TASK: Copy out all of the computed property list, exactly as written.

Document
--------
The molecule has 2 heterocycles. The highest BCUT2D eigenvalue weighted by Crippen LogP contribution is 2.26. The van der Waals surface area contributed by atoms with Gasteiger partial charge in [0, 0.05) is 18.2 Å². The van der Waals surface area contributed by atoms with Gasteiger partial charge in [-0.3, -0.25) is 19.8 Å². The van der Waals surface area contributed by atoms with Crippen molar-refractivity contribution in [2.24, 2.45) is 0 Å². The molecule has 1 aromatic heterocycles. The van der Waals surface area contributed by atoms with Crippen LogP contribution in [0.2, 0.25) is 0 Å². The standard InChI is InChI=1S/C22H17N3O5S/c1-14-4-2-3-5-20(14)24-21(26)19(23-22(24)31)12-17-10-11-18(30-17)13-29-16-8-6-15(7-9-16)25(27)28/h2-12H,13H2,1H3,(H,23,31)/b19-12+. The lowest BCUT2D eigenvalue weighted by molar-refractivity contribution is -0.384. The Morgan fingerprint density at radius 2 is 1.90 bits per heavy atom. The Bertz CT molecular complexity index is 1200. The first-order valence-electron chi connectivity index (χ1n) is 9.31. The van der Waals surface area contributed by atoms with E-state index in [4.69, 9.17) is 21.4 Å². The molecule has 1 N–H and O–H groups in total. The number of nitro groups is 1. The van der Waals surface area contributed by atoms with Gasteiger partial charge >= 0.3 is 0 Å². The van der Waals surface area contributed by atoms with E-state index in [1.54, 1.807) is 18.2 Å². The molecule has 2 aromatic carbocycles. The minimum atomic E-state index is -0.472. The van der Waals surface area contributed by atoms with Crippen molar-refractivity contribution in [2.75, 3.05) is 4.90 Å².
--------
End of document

The molecule has 2 heterocycles. The highest BCUT2D eigenvalue weighted by Crippen LogP contribution is 2.26. The van der Waals surface area contributed by atoms with Gasteiger partial charge in [0, 0.05) is 18.2 Å². The van der Waals surface area contributed by atoms with Gasteiger partial charge in [-0.3, -0.25) is 19.8 Å². The van der Waals surface area contributed by atoms with Crippen molar-refractivity contribution in [2.24, 2.45) is 0 Å². The molecule has 1 aromatic heterocycles. The van der Waals surface area contributed by atoms with Crippen LogP contribution in [0.2, 0.25) is 0 Å². The standard InChI is InChI=1S/C22H17N3O5S/c1-14-4-2-3-5-20(14)24-21(26)19(23-22(24)31)12-17-10-11-18(30-17)13-29-16-8-6-15(7-9-16)25(27)28/h2-12H,13H2,1H3,(H,23,31)/b19-12+. The lowest BCUT2D eigenvalue weighted by molar-refractivity contribution is -0.384. The Morgan fingerprint density at radius 2 is 1.90 bits per heavy atom. The Bertz CT molecular complexity index is 1200. The first-order valence-electron chi connectivity index (χ1n) is 9.31. The van der Waals surface area contributed by atoms with E-state index in [4.69, 9.17) is 21.4 Å². The molecule has 1 N–H and O–H groups in total. The number of nitro groups is 1. The van der Waals surface area contributed by atoms with Gasteiger partial charge >= 0.3 is 0 Å². The van der Waals surface area contributed by atoms with E-state index in [1.54, 1.807) is 18.2 Å². The molecule has 2 aromatic carbocycles. The minimum atomic E-state index is -0.472. The van der Waals surface area contributed by atoms with Crippen molar-refractivity contribution in [2.75, 3.05) is 4.90 Å².